Faster Retrieval and Array Searching with Laravel

April 15, 2014

The other day I ran into a performance issue when working with a large database table in a Laravel application. The application has an artisan command that parses a large chunk of text data and looks for specific word matches in this large database table before deciding what to do with each particular word match.

Querying this table for every word match that the parser finds would cause me to run into something like the dreaded n+1 problem, where I would be executing a database select on every word that the command encountered. So I decided to load this table into memory and let the command search it without hitting the database.

The table is approximately 300,000 rows, and I'm most interested in one column that is a VARCHAR(255). In most cases the column values are 8-20 bytes only, which would eat up about 6MB of memory. If the table grew significantly, I may have to figure out another solution.

Here is a summary of the various steps I took to accomplish this task, and to improve performance along the way.

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Examining Laravel Database Queries

March 18, 2014

I've been using Laravel lately for most web projects, which I've been finding to be a pleasure to develop with. Laravel is straighforward, has great documentation, and is well thought out to make development tasks fast and pain-free.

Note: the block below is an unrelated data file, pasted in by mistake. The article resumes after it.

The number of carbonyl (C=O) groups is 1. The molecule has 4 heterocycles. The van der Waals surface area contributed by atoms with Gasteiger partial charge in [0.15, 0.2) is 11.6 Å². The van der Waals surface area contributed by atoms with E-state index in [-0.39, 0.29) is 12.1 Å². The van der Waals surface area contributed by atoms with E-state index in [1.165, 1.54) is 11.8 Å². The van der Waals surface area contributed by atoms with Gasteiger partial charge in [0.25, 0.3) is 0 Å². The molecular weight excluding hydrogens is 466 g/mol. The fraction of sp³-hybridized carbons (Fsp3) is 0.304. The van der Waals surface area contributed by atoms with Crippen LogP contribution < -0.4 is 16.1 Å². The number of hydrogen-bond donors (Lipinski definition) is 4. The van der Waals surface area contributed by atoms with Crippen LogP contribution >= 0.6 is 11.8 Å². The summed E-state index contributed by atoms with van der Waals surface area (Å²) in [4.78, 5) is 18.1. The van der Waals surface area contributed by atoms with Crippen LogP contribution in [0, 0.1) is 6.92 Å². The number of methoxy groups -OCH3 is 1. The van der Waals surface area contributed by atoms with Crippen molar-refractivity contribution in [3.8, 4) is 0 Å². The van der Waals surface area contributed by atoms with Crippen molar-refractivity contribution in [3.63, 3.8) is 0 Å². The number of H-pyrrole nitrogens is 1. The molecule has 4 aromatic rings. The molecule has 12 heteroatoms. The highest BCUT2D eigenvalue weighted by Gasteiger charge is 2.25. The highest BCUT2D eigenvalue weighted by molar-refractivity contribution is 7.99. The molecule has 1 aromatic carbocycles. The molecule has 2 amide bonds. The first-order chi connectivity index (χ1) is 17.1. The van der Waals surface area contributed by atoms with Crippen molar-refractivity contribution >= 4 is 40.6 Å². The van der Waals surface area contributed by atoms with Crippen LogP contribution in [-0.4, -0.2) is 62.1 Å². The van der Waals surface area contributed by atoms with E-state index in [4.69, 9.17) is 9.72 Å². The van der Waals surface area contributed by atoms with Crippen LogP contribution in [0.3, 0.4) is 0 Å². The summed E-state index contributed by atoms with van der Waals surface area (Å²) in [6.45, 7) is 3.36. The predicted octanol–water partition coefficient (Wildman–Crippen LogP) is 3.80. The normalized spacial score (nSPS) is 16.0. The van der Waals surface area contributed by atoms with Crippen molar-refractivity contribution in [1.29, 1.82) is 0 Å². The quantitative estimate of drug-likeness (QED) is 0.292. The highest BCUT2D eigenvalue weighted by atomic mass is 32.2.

Like any full-featured web framework, Laravel provides an ORM implementation, called Eloquent, which translates objects and their relations to an underlying SQL datasource. For example, a database table called users may relate to a model class called User, which can be queried:

$users = User->all();     // find all users
$user = User->find(123);  // find a user with id 123
$users = User->where('account_type', 'PAID')->get();  // find all paying users

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Static Site Generation With Sculpin

March 2, 2014

There are many static site generators out there. This post covers setting up a simple static website using the Sculpin static site generator, written in PHP. I found this to be a well-maintained project with easy to follow documentation.

Most dynamic websites are built using a multi-tier architecture. For a relatively simple website it is possible to cut out the data and business-logic layers and serve only static html content. This makes a site more manageable, faster, and easier to deploy. The site is composed on a web author's computer and compiled into static html pages that can be uploaded and easily served by a webserver like Apache or Nginx.

Individual posts and pages in Sculpin are composed in either Markdown, Twig, or HTML. Learning the Markdown syntax is straightforward and provides a really clean and simple way of writing web documents. Twig is a powerful and easy to use PHP templating engine with loads of great documentation.

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Hello, World!

March 1, 2014

I'm excited to be launching this site and to start blogging for the first time in many years. I expect most posts to be technical in nature, revolving around the technologies that I'm working with at the moment as a developer. I also keep bees and am growing a backyard garden and orchard, so there may be a post or two on those topics as well.

There is an rss link at the top of the page, so you should subscribe. Thanks for reading!

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